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Translating Social Network Science Discoveries to Enhance Smoking Cessation Interventions for Adults with Serious Mental Illness

Funding Source

Dartmouth SYNERGY Translational Pilot Grant

Project Period


Principal Investigator

Kelly A. Aschbrenner, PhD (PI, Psychiatry and The Dartmouth Institute for Health Policy and Clinical Practice); A. James O'Malley, PhD (Co-PI, Biomedical Data Science and The Dartmouth Institute for Health Policy and Clinical Practice); Mary F. Brunette, MD (Co-PI, Psychiatry)

Other Project Staff

John Naslund, MPH (Project Co-I); Denise Anthony, PhD (Project Co-I); Stephen Bartels, MD, MS (Project Co-I)

Project Summary

Despite significant decreases in rates of smoking in the US over the past 50 years, an estimated 50-85% of adults with serious mental illness (SMI), such as schizophrenia and major mood disorders, smoke cigarettes compared to only 18% of adults in the general population.  A significant body of work spanning the translational research spectrum has demonstrated evidence of the efficacy of FDA-approved cessation medications in improving outcomes for smokers with SMI and evidence that smokers with mental illness—just like smokers in the general population—want to quit and can quit, yet the prevalence of quitting is low.  While modestly effective cessation treatments exist for smokers with SMI, new interventions are needed to engage and effectively motivate persons with SMI to participate in smoking cessation.

Targeting social networks may be an effective intervention strategy for individuals with SMI as social factors play a key role as both facilitators and barriers to cessation.  Research in the general population (including work by co-investigator James O’Malley on “social contagion” and smoking) suggests that social ties strongly influence a person’s decision to quit smoking.  Although smokers often perceive their battle with nicotine as an individual struggle, many tend to quit smoking in relation to others in their social network.  Whether and how social networks encourage or limit smoking cessation among individuals with SMI has received little attention to date.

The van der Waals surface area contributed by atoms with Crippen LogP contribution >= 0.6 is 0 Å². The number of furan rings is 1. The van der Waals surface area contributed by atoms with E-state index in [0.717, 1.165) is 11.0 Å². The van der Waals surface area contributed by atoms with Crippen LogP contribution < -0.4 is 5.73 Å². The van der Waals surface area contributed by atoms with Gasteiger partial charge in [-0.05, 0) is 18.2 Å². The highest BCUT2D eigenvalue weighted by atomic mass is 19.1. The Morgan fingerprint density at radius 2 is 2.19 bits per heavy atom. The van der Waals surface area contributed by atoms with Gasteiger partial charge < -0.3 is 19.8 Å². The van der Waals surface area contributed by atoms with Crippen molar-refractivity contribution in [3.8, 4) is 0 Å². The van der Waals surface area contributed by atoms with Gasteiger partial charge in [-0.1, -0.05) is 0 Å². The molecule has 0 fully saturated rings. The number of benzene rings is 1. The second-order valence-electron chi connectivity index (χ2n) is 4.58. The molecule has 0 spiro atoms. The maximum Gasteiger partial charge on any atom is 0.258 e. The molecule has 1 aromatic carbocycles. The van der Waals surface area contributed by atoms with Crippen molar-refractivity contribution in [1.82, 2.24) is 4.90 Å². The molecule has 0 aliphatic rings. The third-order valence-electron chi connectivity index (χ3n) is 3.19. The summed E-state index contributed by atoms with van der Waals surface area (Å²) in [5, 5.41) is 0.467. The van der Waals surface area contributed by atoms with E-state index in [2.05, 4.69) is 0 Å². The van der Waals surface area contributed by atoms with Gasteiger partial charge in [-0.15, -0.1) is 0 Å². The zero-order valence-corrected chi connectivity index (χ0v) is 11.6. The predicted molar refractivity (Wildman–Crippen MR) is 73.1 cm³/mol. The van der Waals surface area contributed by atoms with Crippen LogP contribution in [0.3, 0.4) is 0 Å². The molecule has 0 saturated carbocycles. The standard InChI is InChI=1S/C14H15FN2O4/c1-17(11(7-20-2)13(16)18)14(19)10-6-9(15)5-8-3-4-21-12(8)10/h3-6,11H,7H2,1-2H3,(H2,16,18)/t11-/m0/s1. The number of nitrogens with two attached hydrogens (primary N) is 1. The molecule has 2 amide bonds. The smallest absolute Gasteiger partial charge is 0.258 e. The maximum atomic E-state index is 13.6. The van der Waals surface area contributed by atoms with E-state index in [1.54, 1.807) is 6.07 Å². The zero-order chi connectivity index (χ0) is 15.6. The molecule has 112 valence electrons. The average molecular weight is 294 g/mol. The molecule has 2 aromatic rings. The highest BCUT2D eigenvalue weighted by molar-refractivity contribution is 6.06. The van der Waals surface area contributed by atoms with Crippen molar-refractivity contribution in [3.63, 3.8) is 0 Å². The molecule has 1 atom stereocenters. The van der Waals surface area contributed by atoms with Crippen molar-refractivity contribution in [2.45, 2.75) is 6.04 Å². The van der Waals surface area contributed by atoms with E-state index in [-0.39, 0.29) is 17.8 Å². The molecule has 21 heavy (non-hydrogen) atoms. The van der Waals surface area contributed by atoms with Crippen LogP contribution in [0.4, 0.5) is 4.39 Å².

In this translational pilot project we will address this major gap in research and practice. Our first aim is to explore the social networks of individuals with SMI who experienced cessation success or failure following treatment.  We will use a social network interview to quantify and characterize social networks and explore relationships between network properties and smoking behaviors among 40 individuals with SMI who participated in cessation treatment: quitters (n = 20) and non-quitters (n = 20).  We will also collect data on participants’ preferences for cessation support from social ties (e.g., family, friends, and peers) through open-ended questions.  As a second aim, we will use data from the open-ended survey questions on participants’ preferences for cessation support to adapt an evidence-based intervention (originally developed for the general population by colleagues at the Mayo Clinic) to train social network members of smokers with SMI to promote smoker’s use of cessation treatment in a feasibility study among 20 support partner-smoker dyads.

Public Health Relevance

Social network analysis is a basic social science discipline that may inform new clinical interventions.  This study will provide a preliminary understanding of how social networks impact smoking cessation among individuals with SMI.  These data will help inform efforts to reduce smoking in this high-risk group and launch a research agenda using systems science to inform future cessation interventions.